HACKED Act of 2019
(Harvesting American Cybersecurity Knowledge through Education)
Senators Wicker, Cantwell, Thune, Rosen
Cybersecurity risks are increasing: The cost of malicious cyber activity to U.S. economy in 2016 is estimated at $57 - $109 billion.1 Our nation requires talented cybersecurity individuals to meet these challenges and ensure the United States stays competitive in the growing digital world.
Current cybersecurity workforce shortage: According to CyberSeek, a project supported by the National Initiative for Cybersecurity Education, as of 2018, there are more than 300,000 unfilled cybersecurity jobs in the United States. It is projected there will be 500,000 total unfilled positions in the U.S. by 2021.2,3 With surveys estimating that 63% of industry have a shortage of cybersecurity employees, this presents an opportunity to fill jobs with skilled and talented workers.4
Current cybersecurity teacher shortage: The Computing Research Association estimates that in 2018 only 14 of the approximately 100 PhD graduates secured tenure-track jobs in academia.5 Further, half of 2-year Centers of Academic Excellence (CAE) schools have current vacancies for cybersecurity faculty.6
The HACKED Act would:
Align education and training with the cybersecurity workforce needs
- Authorize Regional Alliances and Multistakeholder Partnerships between the federal government, state and local educational institutions, and local employers to work together to address specific local workforce needs.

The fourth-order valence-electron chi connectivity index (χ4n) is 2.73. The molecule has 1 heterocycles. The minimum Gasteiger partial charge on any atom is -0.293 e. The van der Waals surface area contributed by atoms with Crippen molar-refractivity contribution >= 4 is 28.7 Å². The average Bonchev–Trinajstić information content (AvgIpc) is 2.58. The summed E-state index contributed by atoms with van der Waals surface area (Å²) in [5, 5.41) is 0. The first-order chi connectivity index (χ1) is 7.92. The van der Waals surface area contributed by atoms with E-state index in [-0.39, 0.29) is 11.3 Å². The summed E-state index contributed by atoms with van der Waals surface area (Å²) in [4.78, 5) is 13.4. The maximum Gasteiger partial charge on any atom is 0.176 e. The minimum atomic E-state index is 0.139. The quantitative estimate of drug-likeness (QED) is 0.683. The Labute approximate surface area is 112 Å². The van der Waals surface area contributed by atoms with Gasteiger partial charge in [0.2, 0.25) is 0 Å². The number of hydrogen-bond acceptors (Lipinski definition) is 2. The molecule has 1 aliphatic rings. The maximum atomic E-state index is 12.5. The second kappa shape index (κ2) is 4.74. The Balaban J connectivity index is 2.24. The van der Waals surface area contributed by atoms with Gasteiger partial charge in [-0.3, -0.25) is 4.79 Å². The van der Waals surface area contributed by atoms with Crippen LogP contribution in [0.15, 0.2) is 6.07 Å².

- Improve metrics to track and measure cybersecurity workforce needs, including identification of specific gaps and measurement of the success of programs and activities to fill such gaps.
Design clear paths in the cybersecurity workforce and educate federal employees
- Identify model careers paths in cybersecurity- related positions with clear job descriptions, desired skills, and potential education and training necessary for cybersecurity professionals to advance their careers.
- Identify and develop tools for assessing skills and capabilities of workers.
- Develop standards on cybersecurity awareness for federal employees.
Increase coordination in federal programs
- Direct greater coordination of Federal programs on cybersecurity workforce through a new OSTP working group.
- Codify NIST as the agency responsible for leading interagency coordination.
- Amend existing NIST, NSF, NASA, and DOT STEM education programs to explicitly include cybersecurity as a component, and better integrate computer science and cybersecurity.
Incentivize recruitment of cybersecurity educators
- Expand the NSF CyberCorps federal scholarship- for-service program to allow for scholarship recipients to serve as educators.
- Ensure cybersecurity teachers are eligible for Presidential Awards for excellence in STEM teaching and mentoring.
- Expand support for cybersecurity summer camps for K-12 students.
- The Council of Economic Advisers. 2018, The Cost of Malicious Cyber Activity to the U.S. Economy.
- “Cybersecurity Supply And Demand Heat Map.” Cybersecurity Supply And Demand Heat Map, https://www.cyberseek.org/heatmap.html.
- “Employment by Detailed Occupation.” U.S. Bureau of Labor Statistics, U.S. Bureau of Labor Statistics, https://www.bls.gov/emp/tables/emp-by-detailed-occupation.htm.
- “Cybersecurity Professionals Focus on Developing New Skills as Workforce Gap Widens.” (ISC)2 CYBERSECURITY WORKFORCE STUDY, 2018, www.isc2.org/-
- Zweben, Stuart, and Betsy Bizot. “Undergrad Enrollment Continues Upward; Doctoral Degree Production Declines but Doctoral Enrollment Rises.” CRA, May 2019,
- Modestino, Alicia, and Walter McHugh. Educator Shortage Problem Found in the 2017 CAE Cybersecurity Survey. 2018,